Stat

Principal research scientist Leo Anthony Celi speaks with STAT reporter Katie Palmer about the importance of open data sharing in medical research, his new role as editor of PLOS Digital Health, and the challenges facing machine learning in medicine. “With digitization, we’re hoping each country will have an opportunity to create their own medical knowledge system,” says Celi.

The Interchange

On The Interchange podcast, Prof. Jessika Trancik discusses her research exploring the cost declines in lithium-ion batteries and what it will take to reach mass-market adoption of electric vehicles.

Mashable

CSAIL researchers have developed a new material with embedded sensors that can track a person’s movement, reports Mashable. The clothing could “track things like posture or give feedback on how you’re walking.”

The Economist

A new study by Prof. Jessika Trancik and postdoctoral associate Micah Ziegler examining the plunge in lithium-ion battery costs finds that “every time output doubles, as it did five times between 2006 and 2016, battery prices fall by about a quarter,” reports The Economist. “A doubling in technological know-how, measured by patent filings, is associated with a 40% drop in price.”

BBC News

Prof. Jessika Trancik speaks with the BBC Newshour about her new study analyzing the dramatic decline in the costs of lithium-ion batteries. Trancik explains that the reduced price, “opens up markets for electric vehicles for more people. The battery makes up a substantial portion of the total cost of an electric vehicle and the fact that costs have fallen by 97% over the last few decades means that these cars are no longer just for the wealthy.”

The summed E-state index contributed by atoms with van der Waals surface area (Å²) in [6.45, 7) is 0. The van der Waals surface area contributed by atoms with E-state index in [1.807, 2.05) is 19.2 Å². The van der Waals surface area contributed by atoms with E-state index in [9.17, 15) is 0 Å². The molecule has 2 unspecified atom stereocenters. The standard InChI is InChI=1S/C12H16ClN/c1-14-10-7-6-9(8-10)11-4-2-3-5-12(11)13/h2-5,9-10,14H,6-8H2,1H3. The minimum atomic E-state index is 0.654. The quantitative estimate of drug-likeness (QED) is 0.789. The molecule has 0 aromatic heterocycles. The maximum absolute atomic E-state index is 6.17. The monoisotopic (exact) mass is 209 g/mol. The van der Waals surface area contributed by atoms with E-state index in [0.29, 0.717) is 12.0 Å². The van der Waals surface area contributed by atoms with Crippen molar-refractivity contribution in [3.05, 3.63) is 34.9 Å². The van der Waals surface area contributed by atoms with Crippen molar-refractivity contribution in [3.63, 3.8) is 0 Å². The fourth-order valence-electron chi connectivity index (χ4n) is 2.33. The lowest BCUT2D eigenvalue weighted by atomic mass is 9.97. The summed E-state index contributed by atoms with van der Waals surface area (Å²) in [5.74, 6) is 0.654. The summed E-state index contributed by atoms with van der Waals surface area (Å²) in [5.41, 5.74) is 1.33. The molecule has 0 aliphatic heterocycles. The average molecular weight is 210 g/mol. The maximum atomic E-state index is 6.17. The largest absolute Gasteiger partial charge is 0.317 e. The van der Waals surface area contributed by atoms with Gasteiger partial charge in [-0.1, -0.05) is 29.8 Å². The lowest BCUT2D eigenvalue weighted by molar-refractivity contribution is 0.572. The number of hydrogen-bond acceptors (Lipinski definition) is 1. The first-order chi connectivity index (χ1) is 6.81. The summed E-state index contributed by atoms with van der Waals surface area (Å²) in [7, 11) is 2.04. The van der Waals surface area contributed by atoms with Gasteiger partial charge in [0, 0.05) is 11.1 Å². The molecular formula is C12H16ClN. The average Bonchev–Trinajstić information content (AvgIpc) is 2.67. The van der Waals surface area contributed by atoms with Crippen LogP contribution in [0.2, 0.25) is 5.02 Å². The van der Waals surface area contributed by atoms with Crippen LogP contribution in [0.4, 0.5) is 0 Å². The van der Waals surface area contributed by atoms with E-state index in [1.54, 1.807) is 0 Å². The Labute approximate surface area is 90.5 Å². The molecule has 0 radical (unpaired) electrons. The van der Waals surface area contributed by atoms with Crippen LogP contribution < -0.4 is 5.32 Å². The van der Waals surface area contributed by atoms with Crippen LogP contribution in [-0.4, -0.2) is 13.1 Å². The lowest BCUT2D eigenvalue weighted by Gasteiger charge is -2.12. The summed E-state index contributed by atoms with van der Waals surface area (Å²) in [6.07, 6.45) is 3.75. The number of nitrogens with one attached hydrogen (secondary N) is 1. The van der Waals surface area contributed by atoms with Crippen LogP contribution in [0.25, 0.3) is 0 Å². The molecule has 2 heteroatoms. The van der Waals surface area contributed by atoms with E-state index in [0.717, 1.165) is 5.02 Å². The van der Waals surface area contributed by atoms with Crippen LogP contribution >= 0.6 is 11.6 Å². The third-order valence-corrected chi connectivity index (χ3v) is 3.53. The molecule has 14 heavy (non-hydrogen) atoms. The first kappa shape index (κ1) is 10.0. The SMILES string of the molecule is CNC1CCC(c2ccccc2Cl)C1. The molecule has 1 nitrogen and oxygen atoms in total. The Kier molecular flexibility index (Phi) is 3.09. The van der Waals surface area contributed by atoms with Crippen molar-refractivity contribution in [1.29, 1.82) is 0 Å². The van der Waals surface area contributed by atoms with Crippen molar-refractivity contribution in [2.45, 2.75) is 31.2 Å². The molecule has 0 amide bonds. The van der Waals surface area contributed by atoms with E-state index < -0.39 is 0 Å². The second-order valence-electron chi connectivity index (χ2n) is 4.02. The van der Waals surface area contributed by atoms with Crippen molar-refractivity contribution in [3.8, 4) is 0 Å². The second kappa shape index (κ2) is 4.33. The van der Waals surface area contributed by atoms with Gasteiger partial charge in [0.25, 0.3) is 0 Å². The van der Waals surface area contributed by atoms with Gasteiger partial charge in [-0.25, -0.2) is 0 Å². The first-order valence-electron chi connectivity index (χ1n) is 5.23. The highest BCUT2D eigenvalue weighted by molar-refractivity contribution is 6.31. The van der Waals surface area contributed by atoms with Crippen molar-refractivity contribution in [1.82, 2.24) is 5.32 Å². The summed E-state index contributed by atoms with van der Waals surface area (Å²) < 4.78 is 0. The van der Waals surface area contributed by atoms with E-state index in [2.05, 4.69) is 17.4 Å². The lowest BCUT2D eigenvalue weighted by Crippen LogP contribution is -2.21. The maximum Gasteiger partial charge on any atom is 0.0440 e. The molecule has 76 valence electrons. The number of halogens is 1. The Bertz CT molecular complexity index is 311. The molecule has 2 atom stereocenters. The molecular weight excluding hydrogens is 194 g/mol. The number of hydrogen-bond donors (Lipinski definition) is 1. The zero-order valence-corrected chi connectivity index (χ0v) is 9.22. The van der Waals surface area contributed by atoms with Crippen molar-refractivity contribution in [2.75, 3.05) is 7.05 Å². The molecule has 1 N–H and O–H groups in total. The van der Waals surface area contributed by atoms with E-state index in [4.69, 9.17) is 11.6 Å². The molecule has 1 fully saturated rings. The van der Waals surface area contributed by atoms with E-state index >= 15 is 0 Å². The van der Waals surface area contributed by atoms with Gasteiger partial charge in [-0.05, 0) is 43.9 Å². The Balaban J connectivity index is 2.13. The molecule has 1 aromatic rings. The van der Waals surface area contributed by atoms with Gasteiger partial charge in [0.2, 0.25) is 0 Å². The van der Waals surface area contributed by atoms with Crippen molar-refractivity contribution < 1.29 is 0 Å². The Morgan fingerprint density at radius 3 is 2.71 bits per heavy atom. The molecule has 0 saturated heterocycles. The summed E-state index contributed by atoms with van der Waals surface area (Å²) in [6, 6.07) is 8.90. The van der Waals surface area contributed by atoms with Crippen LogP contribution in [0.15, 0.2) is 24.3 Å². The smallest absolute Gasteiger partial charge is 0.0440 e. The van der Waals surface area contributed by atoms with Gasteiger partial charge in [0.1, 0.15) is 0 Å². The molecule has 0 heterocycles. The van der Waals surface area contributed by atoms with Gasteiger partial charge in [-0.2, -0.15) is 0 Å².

Slate

Graduate student Crystal Lee speaks with Slate reporter Rebecca Onion about a new study that illustrates how social media users have used data visualizations to argue against public health measures during the Covid-19 pandemic. “The biggest point of diversion is the focus on different metrics—on deaths, rather than cases,” says Lee. “They focus on a very small slice of the data. And even then, they contest metrics in ways I think are fundamentally misleading.”

IEEE Spectrum

MIT scientists have demonstrated a plastic polymer cable that can transmit data 10 times as fast as USB, reports Payal Dhar for IEEE Spectrum. “For newer standards aiming at much higher data rates, we see the cables getting much thicker, more expensive, and commonly short [because of] technical challenges,” says Prof. Ruonan Han. “We hope this research could [enable] much higher speed for our needs.”

The Hill

Prof. Jessika Trancik speaks with The Hill reporter Rachel Frazin about her research that demonstrates people can save more than 30% in emissions by switching to electric vehicles. “One can see an immediate reduction in greenhouse gas emissions, even with today’s power grid and today’s power supply. It’s a really important step to electrify as many vehicles as possible, and quickly,” says Trancik.